Learning Styles

I tend to get fixated on things. I obsess over something for a while, then I get bored and move on: astronomy; hakko-ryu aikijitsu; writing a novel; God; writing a blog, and so on. Right now I seem to be obsessing over learning styles. I seem to have begun a lone crusade to preach the message about the sheer nonsense of learning styles.

I used to think they made sense, but then I got onto Twitter. More than any CPD thing throughout my entire career, I have learnt loads from Twitter, not least about John Hattie and Daniel Willingham. My casual acceptance of VAK was called into question by a range of Tweeters and bloggers who I won’t list here (maybe in a future blog I will).

Now I have the zeal of new faith, and a desire, it seems, to proselytise about the nonsense, and possible dangers, of learning styles and Brain Gym. I’m getting a reputation at work. A member of SLT (and a friend) jokingly sort of compared me to Hitler on the issue. This was weird. On www.politicalcompass.org I’m over there with Ghandi. And the Green Party, it seems. I digress.

I wrote a newsletter about the myths and emailed to all colleagues. In it, I published the results of a little quiz I’d done with staff about neuromyths believed by teachers. It copied some of the statements from Dekker et al (2012), and showed that of my very small sample, Dekker’s results were echoed. My newsletter provided a bunch of links to people like Hattie, Willingham and Goldacre.
I got one reply, expressing interest in the piece.

Am I in danger of simply being an arse?

It’s quite clear amongst some colleagues that learning styles is not as dead as it should be. Indeed, green shoots of new growth are emerging. What is it about this particular myth that it still holds sway with so many? Is my zeal matched by an ardent faith-like position which refuses to see the blatantly obvious? Is VAK akin to Young Earth Creationism? And is it really my place to be making a big deal about it? Shouldn’t I just get on with teaching stuff to my kids? Should I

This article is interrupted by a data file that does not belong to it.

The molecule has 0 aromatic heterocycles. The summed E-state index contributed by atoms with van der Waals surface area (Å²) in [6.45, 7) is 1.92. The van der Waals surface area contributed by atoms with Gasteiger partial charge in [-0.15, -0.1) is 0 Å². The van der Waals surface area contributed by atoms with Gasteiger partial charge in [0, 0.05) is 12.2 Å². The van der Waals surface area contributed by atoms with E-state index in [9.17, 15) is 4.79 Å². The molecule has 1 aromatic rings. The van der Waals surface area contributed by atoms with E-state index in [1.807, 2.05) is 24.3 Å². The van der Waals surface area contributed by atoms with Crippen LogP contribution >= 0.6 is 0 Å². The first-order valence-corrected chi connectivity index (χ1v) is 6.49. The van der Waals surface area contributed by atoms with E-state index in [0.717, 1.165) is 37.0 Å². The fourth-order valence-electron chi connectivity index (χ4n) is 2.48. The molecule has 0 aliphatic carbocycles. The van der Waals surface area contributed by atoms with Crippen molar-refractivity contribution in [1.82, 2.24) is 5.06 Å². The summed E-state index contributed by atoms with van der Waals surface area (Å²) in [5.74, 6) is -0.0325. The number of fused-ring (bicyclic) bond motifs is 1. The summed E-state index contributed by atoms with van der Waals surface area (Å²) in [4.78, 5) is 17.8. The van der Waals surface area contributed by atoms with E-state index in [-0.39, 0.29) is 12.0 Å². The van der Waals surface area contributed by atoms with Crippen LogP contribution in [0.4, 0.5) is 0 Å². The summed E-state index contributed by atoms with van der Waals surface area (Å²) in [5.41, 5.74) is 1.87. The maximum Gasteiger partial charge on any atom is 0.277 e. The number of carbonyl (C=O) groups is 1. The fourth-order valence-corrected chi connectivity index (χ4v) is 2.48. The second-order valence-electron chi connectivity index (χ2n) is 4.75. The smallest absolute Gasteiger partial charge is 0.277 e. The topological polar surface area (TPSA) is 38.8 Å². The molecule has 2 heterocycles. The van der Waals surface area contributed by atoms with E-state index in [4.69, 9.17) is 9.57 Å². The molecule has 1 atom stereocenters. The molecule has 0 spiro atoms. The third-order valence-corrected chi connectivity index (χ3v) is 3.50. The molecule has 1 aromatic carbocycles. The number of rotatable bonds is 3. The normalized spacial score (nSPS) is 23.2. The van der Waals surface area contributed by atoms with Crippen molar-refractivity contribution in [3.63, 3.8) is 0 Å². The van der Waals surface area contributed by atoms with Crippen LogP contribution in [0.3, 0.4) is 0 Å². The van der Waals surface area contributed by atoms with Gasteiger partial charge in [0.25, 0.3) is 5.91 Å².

stay true to my Taoist leanings and just let others get on with it? Go with the flow?

Perhaps I shall get bored soon and move onto obsessing over something else.

    References

Dekker, S., Lee, N.C., Howard-Jones, P., et al. (2012) Neuromyths in Education: Prevalence and Predictors of Misconceptions among Teachers. Frontiers in psychology [online], 3 (October): 429. Available from: http://www.pubmedcentral.nih.gov/articlerender.fcgi?artid=3475349&tool=pmcentrez&rendertype=abstract

Goldacre, B. (2006) Brain Gym – Name & Shame [online]. Available from: http://www.badscience.net/2006/03/the-brain-drain/

Hattie, J. (2008) Visible Learning. London, New York: Routledge

Reiner, C. and Willingham, D. (2010) The Myth of Learning Styles. Change [online]. Available from: http://www.changemag.org/Archives/Back%20Issues/September-October%202010/the-myth-of-learning-full.html

Willingham, D. (n.d.) Learning Styles FAQ [online]. Available from: http://www.danielwillingham.com/learning-styles-faq.html

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7 thoughts on “Learning Styles

  1. I do agree in terms of teaching – but I have to admit, if I need to drive to a new place, I have to see and look at a map to visualise where I’m going – it’s no good at all if I listen to instructions or directions. Had always classed myself as a visual learner? But as a teacher, think Brain Gym is a load of pants!

  2. BTW that political compass site makes everyone more left wing than you would expect.
    Of course we would like to look at a map. Anyway maybe a visual learner would be the one that easily makes a map of the instructions in their mind to remember them.
    I have a sim problem. I did once talk the the head os SEN and wonder if I should try and get the head of PHSE to take the silly VAK test off the study skills course. If I try I will immediately feel like zealot. I am pinning my hopes on QI asking it as a question one day on so I can refer to how it was on the telly.

    • I don’t see that with Political Compass, but I do think it makes us think again about what we mean by left and right. And that most discourse in politics and the media gets it hopelessly wrong.

  3. The compass manages to make many of my right wing private school A level Politics students appear left wing. We do the compass now with the lower 6 as they start their A2 political ideologies course. It was just a flippant remark though – of course it is very useful!

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